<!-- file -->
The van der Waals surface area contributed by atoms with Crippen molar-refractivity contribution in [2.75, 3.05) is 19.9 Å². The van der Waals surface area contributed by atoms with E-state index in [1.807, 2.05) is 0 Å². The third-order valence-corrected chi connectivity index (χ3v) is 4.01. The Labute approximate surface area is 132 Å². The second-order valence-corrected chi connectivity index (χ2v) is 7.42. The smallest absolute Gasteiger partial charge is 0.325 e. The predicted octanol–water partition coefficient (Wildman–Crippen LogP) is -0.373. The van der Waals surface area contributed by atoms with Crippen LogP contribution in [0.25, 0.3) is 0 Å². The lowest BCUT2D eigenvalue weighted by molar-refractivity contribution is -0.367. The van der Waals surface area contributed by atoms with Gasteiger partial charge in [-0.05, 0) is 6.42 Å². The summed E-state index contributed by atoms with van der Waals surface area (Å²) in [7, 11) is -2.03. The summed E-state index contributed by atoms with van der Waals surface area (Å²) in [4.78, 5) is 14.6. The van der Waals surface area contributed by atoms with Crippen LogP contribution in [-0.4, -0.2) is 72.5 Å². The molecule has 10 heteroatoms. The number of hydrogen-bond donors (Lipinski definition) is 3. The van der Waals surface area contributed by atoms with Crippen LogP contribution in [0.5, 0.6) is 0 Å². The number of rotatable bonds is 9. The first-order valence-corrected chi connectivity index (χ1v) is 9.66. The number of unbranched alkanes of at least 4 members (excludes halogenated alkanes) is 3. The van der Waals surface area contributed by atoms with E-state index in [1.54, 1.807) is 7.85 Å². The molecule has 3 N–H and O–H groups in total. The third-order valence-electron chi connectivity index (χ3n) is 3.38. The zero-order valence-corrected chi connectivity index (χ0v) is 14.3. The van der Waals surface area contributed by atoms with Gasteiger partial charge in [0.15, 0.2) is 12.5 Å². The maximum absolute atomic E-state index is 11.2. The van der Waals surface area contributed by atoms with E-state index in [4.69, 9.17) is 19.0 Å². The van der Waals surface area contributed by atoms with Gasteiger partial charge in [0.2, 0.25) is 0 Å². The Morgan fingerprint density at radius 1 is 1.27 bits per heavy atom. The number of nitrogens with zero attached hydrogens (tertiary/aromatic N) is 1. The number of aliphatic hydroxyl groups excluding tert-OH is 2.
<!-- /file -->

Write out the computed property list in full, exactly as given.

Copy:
The van der Waals surface area contributed by atoms with Crippen molar-refractivity contribution in [2.75, 3.05) is 19.9 Å². The van der Waals surface area contributed by atoms with E-state index in [1.807, 2.05) is 0 Å². The third-order valence-corrected chi connectivity index (χ3v) is 4.01. The Labute approximate surface area is 132 Å². The second-order valence-corrected chi connectivity index (χ2v) is 7.42. The smallest absolute Gasteiger partial charge is 0.325 e. The predicted octanol–water partition coefficient (Wildman–Crippen LogP) is -0.373. The van der Waals surface area contributed by atoms with Crippen LogP contribution in [0.25, 0.3) is 0 Å². The lowest BCUT2D eigenvalue weighted by molar-refractivity contribution is -0.367. The van der Waals surface area contributed by atoms with Gasteiger partial charge in [-0.05, 0) is 6.42 Å². The summed E-state index contributed by atoms with van der Waals surface area (Å²) in [7, 11) is -2.03. The summed E-state index contributed by atoms with van der Waals surface area (Å²) in [4.78, 5) is 14.6. The van der Waals surface area contributed by atoms with Crippen LogP contribution in [-0.4, -0.2) is 72.5 Å². The molecule has 10 heteroatoms. The number of hydrogen-bond donors (Lipinski definition) is 3. The van der Waals surface area contributed by atoms with Crippen LogP contribution in [0.5, 0.6) is 0 Å². The number of rotatable bonds is 9. The first-order valence-corrected chi connectivity index (χ1v) is 9.66. The number of unbranched alkanes of at least 4 members (excludes halogenated alkanes) is 3. The van der Waals surface area contributed by atoms with E-state index in [1.54, 1.807) is 7.85 Å². The molecule has 3 N–H and O–H groups in total. The third-order valence-electron chi connectivity index (χ3n) is 3.38. The zero-order valence-corrected chi connectivity index (χ0v) is 14.3. The van der Waals surface area contributed by atoms with Gasteiger partial charge in [0.15, 0.2) is 12.5 Å². The maximum absolute atomic E-state index is 11.2. The van der Waals surface area contributed by atoms with E-state index in [4.69, 9.17) is 19.0 Å². The van der Waals surface area contributed by atoms with Gasteiger partial charge in [0.2, 0.25) is 0 Å². The Morgan fingerprint density at radius 1 is 1.27 bits per heavy atom. The number of nitrogens with zero attached hydrogens (tertiary/aromatic N) is 1. The number of aliphatic hydroxyl groups excluding tert-OH is 2.